Hay-on-Wye is the oldest and best known book village in Wales
Booth made Hay world-famous as the capital of the second-hand book trade with hundreds of thousands of second-hand, antiquarian and new books.
Richard Booth is an Oxford graduate whose family have lived near Hay-on-Wye since 1903. Hay-on-Wye is situated in mountainous, unpopulated Mid-Wales, half way between Bristol and Birmingham and on the road to Ireland. For that reason Booth believed Hay could adjust to its international market. Booth wanted to stay in the country and make this country business competitive. He thought that a town full of bookshops could be an international attraction - and he was right!
"You buy books from all over the world and your customers come from all over the world," was Richard Booth's idea and it worked.
Booth was the first who began the booktrade in 1961 and today he is the owner of the largest second hand bookshop of the world and the largest bookshop in Hay.
He and his wife are planning to rebuild Hay Castle as the secondhand book specialist centre of the world.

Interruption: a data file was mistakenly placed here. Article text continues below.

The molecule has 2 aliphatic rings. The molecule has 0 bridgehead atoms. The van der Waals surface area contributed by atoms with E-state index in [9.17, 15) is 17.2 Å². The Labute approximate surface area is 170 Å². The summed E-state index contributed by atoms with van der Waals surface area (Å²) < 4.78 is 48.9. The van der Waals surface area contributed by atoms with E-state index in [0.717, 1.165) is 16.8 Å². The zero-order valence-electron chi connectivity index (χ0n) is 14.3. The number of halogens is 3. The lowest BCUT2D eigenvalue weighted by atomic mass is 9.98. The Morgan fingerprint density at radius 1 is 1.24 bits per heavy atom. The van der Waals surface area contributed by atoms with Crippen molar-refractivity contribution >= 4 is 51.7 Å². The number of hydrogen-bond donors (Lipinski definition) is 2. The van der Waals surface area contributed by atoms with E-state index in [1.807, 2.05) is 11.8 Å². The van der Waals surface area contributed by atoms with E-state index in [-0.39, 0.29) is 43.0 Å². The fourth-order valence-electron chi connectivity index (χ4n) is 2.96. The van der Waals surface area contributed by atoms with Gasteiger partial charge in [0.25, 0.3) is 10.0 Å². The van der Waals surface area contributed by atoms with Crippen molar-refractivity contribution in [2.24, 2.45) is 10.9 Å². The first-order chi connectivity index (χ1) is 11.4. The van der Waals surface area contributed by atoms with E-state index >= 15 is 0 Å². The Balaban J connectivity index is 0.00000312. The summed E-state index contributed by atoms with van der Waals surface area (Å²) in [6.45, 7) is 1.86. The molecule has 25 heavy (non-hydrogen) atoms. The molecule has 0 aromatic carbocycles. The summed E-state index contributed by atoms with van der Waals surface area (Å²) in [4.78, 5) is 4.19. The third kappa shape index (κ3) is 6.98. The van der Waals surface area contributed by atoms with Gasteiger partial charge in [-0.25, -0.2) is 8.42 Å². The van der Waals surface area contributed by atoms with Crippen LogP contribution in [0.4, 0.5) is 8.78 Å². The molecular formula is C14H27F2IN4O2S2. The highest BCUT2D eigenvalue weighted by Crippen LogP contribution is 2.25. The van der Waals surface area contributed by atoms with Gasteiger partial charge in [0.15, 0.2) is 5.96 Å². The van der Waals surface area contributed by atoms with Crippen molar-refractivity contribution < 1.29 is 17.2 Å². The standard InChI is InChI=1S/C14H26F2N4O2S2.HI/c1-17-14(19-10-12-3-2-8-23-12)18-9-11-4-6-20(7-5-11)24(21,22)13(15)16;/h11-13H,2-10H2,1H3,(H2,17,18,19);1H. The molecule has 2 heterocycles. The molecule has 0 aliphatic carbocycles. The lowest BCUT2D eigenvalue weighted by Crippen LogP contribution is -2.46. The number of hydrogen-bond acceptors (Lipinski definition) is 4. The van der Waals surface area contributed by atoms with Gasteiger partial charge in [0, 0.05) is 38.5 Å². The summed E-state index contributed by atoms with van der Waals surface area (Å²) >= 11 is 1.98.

Hay-on-Wye declared independence on April 1st 1977:
Richard Booth was the first who began to talk about the logic of Hay-on-Wye to become independent of the British Isles in 1976. The interest was so great that three television stations and eight national newspapers covered "Home Rule for Hay" on April 1st. The legend of the King of Wales was born!
Many smaller specialist bookshops followed.
A lot of the people who actually worked for Booth at that time have opened their own bookshops and were all trained by him.
Books from a wide range of subjects including: literature, history, children's books, science fiction, and more...